For larger funds, while the direct costs (especially commissions) are not immaterial, they pale in significance when compared with the indirect costs, such as market impact costs that traders can incur as a result of slippage arising from insufficient investment capacity. Moreover, indirect costs are remarkably difficult to model. This may suggest why larger investors in alternate beta strategies tend to prefer weighting schemes that retain some kind of link to the market capitalisation of the individual stocks.
Furthermore, there is a trade-off between investment capacity and the degree of factor exposure. A weighting scheme that is designed to get as much exposure as possible to a certain factor is unlikely to have a high investment capacity. Precisely what weighting scheme investors should choose should depend on the purpose of the allocation; a tactical allocation involving a small amount of money may call for a different weighting scheme than a strategic/core allocation.
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Performance measurement and monitoring:
Ongoing performance monitoring is indispensable to conform the alternate beta strategies chosen with investor expectations and objectives. This would involve examining the portfolio’s overall factor exposure, sector biases and whether it has any secondary exposures to macroeconomic factors.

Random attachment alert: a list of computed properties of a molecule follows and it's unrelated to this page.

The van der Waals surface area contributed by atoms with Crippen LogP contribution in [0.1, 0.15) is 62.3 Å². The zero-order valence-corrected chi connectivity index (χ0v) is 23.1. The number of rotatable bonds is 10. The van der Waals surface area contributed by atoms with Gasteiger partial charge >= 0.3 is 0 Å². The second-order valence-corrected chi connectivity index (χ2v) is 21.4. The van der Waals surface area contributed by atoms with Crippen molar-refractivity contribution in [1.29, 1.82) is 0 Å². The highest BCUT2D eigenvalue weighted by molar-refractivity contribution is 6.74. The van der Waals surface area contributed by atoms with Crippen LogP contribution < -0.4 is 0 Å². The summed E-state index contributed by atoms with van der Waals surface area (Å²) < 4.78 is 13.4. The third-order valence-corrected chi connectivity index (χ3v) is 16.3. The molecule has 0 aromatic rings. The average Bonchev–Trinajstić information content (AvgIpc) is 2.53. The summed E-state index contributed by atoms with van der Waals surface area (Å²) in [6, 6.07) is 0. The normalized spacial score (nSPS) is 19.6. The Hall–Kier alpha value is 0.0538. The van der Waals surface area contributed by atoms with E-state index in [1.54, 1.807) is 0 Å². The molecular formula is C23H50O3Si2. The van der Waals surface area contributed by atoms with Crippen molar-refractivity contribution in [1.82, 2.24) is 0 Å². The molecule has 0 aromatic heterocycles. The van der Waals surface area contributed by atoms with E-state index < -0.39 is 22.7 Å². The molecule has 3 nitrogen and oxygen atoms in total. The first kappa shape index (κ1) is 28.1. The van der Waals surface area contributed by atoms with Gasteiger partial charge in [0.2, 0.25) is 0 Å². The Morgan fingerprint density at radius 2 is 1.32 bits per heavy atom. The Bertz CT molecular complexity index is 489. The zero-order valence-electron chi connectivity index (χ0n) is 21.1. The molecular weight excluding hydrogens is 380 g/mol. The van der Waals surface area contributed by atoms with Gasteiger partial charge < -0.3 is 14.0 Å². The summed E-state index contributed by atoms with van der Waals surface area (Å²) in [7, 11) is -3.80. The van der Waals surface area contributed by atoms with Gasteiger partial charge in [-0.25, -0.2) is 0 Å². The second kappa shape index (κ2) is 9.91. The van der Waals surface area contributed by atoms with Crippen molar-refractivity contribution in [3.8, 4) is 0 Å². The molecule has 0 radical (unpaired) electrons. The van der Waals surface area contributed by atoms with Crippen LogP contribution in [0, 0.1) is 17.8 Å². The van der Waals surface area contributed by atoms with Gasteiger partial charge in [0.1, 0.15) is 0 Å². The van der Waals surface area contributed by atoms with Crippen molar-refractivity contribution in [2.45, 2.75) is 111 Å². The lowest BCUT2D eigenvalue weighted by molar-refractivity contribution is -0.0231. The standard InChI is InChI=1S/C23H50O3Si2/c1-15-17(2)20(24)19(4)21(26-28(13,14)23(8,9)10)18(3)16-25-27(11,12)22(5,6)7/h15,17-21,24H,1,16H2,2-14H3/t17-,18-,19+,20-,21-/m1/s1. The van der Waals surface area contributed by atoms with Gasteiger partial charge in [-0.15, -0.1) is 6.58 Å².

Risk Premia as Portfolio Building Blocks
There is a growing interest in investing in risk premia directly. The difference between alternate beta and risk premia strategies is market exposure. Essentially, alternate beta are long-only strategies that have both market and factor exposures. Portfolios based on these strategies are primarily dominated by market risk. In contrast, the risk premia strategies that we refer to in this paper are long-short strategies that aim to separate systematic risk factors from overall market risk. Bender et al (2010) note that correlations between many risk premia have been historically low, and a portfolio of risk premia may represent a new approach to portfolio diversification.
To demonstrate this, we constructed a portfolio consisting of 10 liquid risk premia by taking long positions on different alternate beta strategies and offsetting them against their corresponding benchmark in order to attempt to isolate the factor. A long-short portfolio constructed in this manner does not capture beta-neutral exposures, but it could be easier and cheaper to implement.
For equities, we took long positions on the small-cap, low volatility, value, momentum and quality indexes and, simultaneously, took a short position on the benchmark. Similarly, for commodities, we took long positions on three risk premia—curve, value and momentum—through long-short commodity indexes. Finally, for fixed income, we proxy the credit risk premium by going long on U.S. corporate high yield bonds and short on the U.S. Treasury bills. The term premium was isolated by taking a long position in long-duration U.S. Treasury bonds and a short position in U.S. Treasury bills. These risk premia are well understood and relatively easy to implement.